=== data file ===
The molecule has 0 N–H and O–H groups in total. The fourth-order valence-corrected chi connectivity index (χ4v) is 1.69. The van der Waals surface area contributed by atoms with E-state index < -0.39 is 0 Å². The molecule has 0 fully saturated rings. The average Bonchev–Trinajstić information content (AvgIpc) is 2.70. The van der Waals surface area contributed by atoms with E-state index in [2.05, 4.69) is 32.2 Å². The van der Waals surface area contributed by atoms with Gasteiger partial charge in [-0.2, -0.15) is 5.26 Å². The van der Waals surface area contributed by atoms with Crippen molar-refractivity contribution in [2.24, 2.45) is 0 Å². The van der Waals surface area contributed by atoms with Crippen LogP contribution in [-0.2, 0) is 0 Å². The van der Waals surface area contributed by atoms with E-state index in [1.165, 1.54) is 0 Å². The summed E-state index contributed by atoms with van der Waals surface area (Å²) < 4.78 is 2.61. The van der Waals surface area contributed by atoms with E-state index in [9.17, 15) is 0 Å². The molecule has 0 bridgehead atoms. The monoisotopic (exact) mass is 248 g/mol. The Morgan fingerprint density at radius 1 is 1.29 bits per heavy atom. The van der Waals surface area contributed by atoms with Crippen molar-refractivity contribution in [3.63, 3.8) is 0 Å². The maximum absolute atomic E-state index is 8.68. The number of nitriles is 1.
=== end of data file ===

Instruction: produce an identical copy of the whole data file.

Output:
The molecule has 0 N–H and O–H groups in total. The fourth-order valence-corrected chi connectivity index (χ4v) is 1.69. The van der Waals surface area contributed by atoms with E-state index < -0.39 is 0 Å². The molecule has 0 fully saturated rings. The average Bonchev–Trinajstić information content (AvgIpc) is 2.70. The van der Waals surface area contributed by atoms with E-state index in [2.05, 4.69) is 32.2 Å². The van der Waals surface area contributed by atoms with Gasteiger partial charge in [-0.2, -0.15) is 5.26 Å². The van der Waals surface area contributed by atoms with Crippen molar-refractivity contribution in [2.24, 2.45) is 0 Å². The van der Waals surface area contributed by atoms with Crippen LogP contribution in [-0.2, 0) is 0 Å². The van der Waals surface area contributed by atoms with E-state index in [1.165, 1.54) is 0 Å². The summed E-state index contributed by atoms with van der Waals surface area (Å²) < 4.78 is 2.61. The van der Waals surface area contributed by atoms with E-state index in [9.17, 15) is 0 Å². The molecule has 0 bridgehead atoms. The monoisotopic (exact) mass is 248 g/mol. The Morgan fingerprint density at radius 1 is 1.29 bits per heavy atom. The van der Waals surface area contributed by atoms with Crippen molar-refractivity contribution in [3.63, 3.8) is 0 Å². The maximum absolute atomic E-state index is 8.68. The number of nitriles is 1.